A group of University of Maryland students is entering its plans for an on-campus stormwater management system into a nationwide competition hosted by the EPA.

Campus RainWorks Challenge is an annual contest that aims to engage students, "foster a dialogue about responsible stormwater management," and promote the benefits of green practices, according to the EPA's website.

Students must design a system to help effectively manage stormwater runoff on their campus to enter the challenge. Teams from this university have won the competition twice in the past three years.

When rain falls on impermeable surfaces, it collects nutrients, chemicals and other objects that can flow into local waterways and cause pollution, explained Jim Foster, Anacostia Watershed Society president.

Samantha Francis, an Agricultural and Natural Resources Student Council representative for this university's American Ecological Engineering Society chapter, is a leading member of this university's 2017 team. She said she hopes to help create a system that will combat pollution in the small pond near Eppley Recreation Center and Terrapin Trail Garage.

"I walk by there every day when I go to the gym, and I noticed there was an algal bloom there, and I thought, 'Wow, how cool would it be if my club built an algal turf scrubber there,'" said Francis, a senior environmental science and technology major. "That's where everything just came together."

An algal turf scrubber removes sediments, nutrients and other excess elements from water that can be harmful to ecosystems if left untreated. The scrubbers splash water against a screen with algae growth, which collects pollutants from the water, and the cleaned water is returned to the main water body.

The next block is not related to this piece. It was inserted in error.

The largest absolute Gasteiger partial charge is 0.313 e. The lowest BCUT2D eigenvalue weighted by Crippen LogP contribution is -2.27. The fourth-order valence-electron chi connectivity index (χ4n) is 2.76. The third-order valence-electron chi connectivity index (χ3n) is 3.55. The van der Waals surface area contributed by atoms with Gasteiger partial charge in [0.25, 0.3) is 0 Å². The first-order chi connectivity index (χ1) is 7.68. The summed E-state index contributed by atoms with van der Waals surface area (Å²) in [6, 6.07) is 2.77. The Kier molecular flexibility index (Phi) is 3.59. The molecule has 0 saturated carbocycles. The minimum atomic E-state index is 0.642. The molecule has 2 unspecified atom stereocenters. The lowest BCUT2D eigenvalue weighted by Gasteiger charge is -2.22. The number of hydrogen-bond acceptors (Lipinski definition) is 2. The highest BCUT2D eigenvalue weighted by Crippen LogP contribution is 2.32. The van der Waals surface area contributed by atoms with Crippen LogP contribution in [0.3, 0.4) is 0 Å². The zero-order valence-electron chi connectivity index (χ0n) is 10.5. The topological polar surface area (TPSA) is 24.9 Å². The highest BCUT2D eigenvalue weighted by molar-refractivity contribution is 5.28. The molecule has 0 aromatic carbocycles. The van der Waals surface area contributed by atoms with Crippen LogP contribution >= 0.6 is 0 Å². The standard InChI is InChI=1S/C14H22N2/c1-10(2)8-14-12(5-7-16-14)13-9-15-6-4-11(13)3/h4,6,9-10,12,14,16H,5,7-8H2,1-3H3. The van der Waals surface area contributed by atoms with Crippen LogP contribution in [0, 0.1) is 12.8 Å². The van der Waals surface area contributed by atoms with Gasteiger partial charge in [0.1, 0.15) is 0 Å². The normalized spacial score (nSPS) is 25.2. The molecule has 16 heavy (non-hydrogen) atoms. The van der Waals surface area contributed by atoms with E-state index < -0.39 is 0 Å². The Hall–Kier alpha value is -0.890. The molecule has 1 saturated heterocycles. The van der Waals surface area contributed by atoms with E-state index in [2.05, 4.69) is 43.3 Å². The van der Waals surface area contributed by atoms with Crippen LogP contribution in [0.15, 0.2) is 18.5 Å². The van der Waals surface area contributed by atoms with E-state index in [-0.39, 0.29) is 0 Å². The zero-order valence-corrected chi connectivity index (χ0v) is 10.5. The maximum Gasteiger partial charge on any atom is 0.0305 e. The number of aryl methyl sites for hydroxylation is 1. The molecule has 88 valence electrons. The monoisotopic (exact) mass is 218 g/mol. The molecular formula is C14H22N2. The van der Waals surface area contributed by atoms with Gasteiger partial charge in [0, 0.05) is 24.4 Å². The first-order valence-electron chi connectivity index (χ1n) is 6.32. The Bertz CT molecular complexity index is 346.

This design mimicks the way rocks on coastlines collect pollutants from the water.

"Someone realized decades ago that coastlines are one of the most productive sources of nature," Francis said, explaining that while the technology has been around for a long time, she still believes it could be used more. "This is a really neat, low-energy, low-cost technology that's very adaptive to whatever system it's been implemented in."

Roads, parking lots and sidewalks are all examples of impermeable surfaces that require stormwater management technology, because water runs over them and directly into drains or water bodies.

The first place team in each design category will earn a $2,000 student prize, which will be divided evenly among the members, and a faculty prize of $3,000. Winners will be announced in the spring.

Cara Fleck, a spokeswoman for this university's Department of Transportation Services, said while she was unfamiliar with the challenge, she would welcome working with "creative student efforts" to help ensure campus roads and parking areas are environmentally friendly.

"I think it's fantastic," Fleck said. "We would certainly be interested in speaking to them about their project."

Francis' team mostly includes other environmental science and technology students, she said, adding that she is hopeful the project will give students an opportunity to use the information they learn in class.

"That's part of why I've gotten involved in my club, is because I've noticed that many students have never had a chance to apply their knowledge," she said.

A separate student team from this university will also enter the competition. This team consists of five masters students of landscape architecture, plus several from the environmental science and technology department, Graham Binder, the agriculture and natural resources college's director of communications, wrote in an email. They plan to enter a project that addresses a site affected by the Purple Line, Binder added.

Foster said stormwater management is an important issue that deserves more attention on this campus and around the nation.

"We're gonna hand off this giant, festering behemoth that's moving along here to the people who are graduating here soon," he added. "It's gonna become their issue, and they're gonna need to figure these things out."